1080 Poison rains from the sky hitting tourists


A fishing guide says he and wealthy American clients were hit by 1080 pellets on a West Coast river in an episode that tarnished New Zealand’s clean, green reputation.

Co-owner of Murchison’s River Haven Lodge Scott Murray said the incident happened on December 2 when he and three other fishing parties were on the Mokihinui River, north of Westport.

Murray was with a 91-year-old Californian client and his nephew, and had just been helicoptered in to the area when they saw other choppers carrying buckets loaded with green pellets containing 1080.

As they began fishing near the junction of the river’s north and south branches, Murray said pellets started dropping in the water.

Murray said he and his clients were forced to cover their heads with their hands as some pellets hit them.

“I was so disgusted and very disheartened.

“[My client] talked about whether it was even worth coming back to NZ. He said he thought this was clean, green NZ. The rest of the world is shocked at the fact we use this bloody crap basically. It makes me quite angry just thinking about it.”

Murray said he had been notified that a 1080 drop would take place in the Mokihinui catchment, but were also told that the operators would be careful to avoid the waterways.

He said the drops continued throughout the day, and with a strong north-westerly wind blowing, there was no way to control the spread of pellets.

During a break for lunch, he fished out about nine pellets from the river, and saw others in deeper water, but gave up because there were too many.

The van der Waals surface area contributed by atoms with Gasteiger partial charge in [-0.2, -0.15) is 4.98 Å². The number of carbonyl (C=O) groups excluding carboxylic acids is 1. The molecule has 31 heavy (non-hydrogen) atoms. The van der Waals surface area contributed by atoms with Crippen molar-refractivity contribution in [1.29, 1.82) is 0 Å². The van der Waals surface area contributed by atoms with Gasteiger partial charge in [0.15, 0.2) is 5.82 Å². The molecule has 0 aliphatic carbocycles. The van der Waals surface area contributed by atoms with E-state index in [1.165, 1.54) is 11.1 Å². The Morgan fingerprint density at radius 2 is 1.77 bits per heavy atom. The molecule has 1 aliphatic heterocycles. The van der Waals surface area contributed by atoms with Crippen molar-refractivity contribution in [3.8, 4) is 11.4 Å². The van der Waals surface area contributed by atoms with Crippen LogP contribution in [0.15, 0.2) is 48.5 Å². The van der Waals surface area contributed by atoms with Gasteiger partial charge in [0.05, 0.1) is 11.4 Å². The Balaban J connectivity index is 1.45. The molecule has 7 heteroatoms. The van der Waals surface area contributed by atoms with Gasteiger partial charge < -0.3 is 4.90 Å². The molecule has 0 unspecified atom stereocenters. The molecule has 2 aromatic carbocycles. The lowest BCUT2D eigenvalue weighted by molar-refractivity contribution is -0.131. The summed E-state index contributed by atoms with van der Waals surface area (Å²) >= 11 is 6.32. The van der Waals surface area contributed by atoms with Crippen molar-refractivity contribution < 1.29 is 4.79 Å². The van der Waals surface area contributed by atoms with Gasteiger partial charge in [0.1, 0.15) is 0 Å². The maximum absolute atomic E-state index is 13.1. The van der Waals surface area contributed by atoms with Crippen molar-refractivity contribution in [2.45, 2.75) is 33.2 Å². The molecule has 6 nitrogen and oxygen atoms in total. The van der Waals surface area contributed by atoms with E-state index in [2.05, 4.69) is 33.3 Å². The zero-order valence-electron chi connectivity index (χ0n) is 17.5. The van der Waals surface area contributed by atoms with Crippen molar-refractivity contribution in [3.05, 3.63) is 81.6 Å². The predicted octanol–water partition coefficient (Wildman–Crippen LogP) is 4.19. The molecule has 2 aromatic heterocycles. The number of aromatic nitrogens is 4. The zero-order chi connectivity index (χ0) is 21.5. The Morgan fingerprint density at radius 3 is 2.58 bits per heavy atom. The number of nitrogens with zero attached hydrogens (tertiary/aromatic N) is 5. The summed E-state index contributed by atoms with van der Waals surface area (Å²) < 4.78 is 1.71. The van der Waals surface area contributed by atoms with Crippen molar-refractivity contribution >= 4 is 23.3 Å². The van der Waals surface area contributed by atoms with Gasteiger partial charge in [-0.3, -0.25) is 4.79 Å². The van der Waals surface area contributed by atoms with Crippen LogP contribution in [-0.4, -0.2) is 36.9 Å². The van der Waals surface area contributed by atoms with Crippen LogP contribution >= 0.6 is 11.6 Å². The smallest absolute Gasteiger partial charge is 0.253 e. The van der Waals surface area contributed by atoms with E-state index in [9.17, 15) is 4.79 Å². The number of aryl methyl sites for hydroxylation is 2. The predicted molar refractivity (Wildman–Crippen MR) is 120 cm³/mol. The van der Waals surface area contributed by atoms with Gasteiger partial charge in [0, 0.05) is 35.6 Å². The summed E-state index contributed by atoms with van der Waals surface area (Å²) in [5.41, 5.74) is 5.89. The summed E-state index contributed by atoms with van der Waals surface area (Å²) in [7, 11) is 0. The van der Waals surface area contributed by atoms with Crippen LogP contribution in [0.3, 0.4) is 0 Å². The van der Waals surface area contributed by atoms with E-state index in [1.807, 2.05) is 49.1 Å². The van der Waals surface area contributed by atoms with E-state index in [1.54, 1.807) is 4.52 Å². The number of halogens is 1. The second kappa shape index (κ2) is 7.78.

“All I want to do is get the word out there that people think this 1080 thing is carefully placed and dropping it from the air into the bush. They’re not. New Zealand really needs to wake up, it’s an absolute abomination, it really is.”

“Word’s getting around that the NZ green image is getting tarnished. It’s not good for tourism.”

Nelson-based guide Zane Mirfin said he and his party were in the south branch of the Mokihinui on the same day and saw the 1080 pellets being dropped in the river and on the riverbank.

He was with a Californian client who was incredulous when he explained what was happening.

Mirfin said he believed the massive drops were a waste of taxpayer money and ultimately futile.

1080 is an extremely blunt tool.  It kills everything.

Even tourism.


– Jessica Long, Warren Gamble, Nelson Mail

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As much at home writing editorials as being the subject of them, Cam has won awards, including the Canon Media Award for his work on the Len Brown/Bevan Chuang story.  And when he’s not creating the news, he tends to be in it, with protagonists using the courts, media and social media to deliver financial as well as death threats.

They say that news is something that someone, somewhere, wants kept quiet.   Cam Slater doesn’t do quiet, and as a result he is a polarising, controversial but highly effective journalist that takes no prisoners.

He is fearless in his pursuit of a story.

Love him or loathe him.  But you can’t ignore him.